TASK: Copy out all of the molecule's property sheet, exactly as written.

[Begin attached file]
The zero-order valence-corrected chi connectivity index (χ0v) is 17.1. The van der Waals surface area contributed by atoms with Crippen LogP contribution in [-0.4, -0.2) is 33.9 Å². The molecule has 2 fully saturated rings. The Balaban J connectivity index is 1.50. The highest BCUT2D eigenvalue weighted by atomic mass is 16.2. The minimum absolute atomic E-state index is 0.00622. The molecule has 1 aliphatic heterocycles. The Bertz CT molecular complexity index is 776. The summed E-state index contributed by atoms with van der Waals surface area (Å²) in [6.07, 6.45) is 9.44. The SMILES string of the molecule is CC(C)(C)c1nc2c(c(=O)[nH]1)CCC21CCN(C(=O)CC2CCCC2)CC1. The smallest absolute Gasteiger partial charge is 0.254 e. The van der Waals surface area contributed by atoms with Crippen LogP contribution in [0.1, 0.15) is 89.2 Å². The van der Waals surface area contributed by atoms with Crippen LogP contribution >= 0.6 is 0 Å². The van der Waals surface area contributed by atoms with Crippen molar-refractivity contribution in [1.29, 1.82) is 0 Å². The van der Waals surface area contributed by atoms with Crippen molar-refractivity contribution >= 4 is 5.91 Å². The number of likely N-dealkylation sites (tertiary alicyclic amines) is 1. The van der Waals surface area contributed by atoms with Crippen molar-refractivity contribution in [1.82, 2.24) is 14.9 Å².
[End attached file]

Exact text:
The zero-order valence-corrected chi connectivity index (χ0v) is 17.1. The van der Waals surface area contributed by atoms with Crippen LogP contribution in [-0.4, -0.2) is 33.9 Å². The molecule has 2 fully saturated rings. The Balaban J connectivity index is 1.50. The highest BCUT2D eigenvalue weighted by atomic mass is 16.2. The minimum absolute atomic E-state index is 0.00622. The molecule has 1 aliphatic heterocycles. The Bertz CT molecular complexity index is 776. The summed E-state index contributed by atoms with van der Waals surface area (Å²) in [6.07, 6.45) is 9.44. The SMILES string of the molecule is CC(C)(C)c1nc2c(c(=O)[nH]1)CCC21CCN(C(=O)CC2CCCC2)CC1. The smallest absolute Gasteiger partial charge is 0.254 e. The van der Waals surface area contributed by atoms with Crippen LogP contribution in [0.1, 0.15) is 89.2 Å². The van der Waals surface area contributed by atoms with Crippen LogP contribution >= 0.6 is 0 Å². The van der Waals surface area contributed by atoms with Crippen molar-refractivity contribution in [1.29, 1.82) is 0 Å². The van der Waals surface area contributed by atoms with Crippen molar-refractivity contribution >= 4 is 5.91 Å². The number of likely N-dealkylation sites (tertiary alicyclic amines) is 1. The van der Waals surface area contributed by atoms with Crippen molar-refractivity contribution in [1.82, 2.24) is 14.9 Å².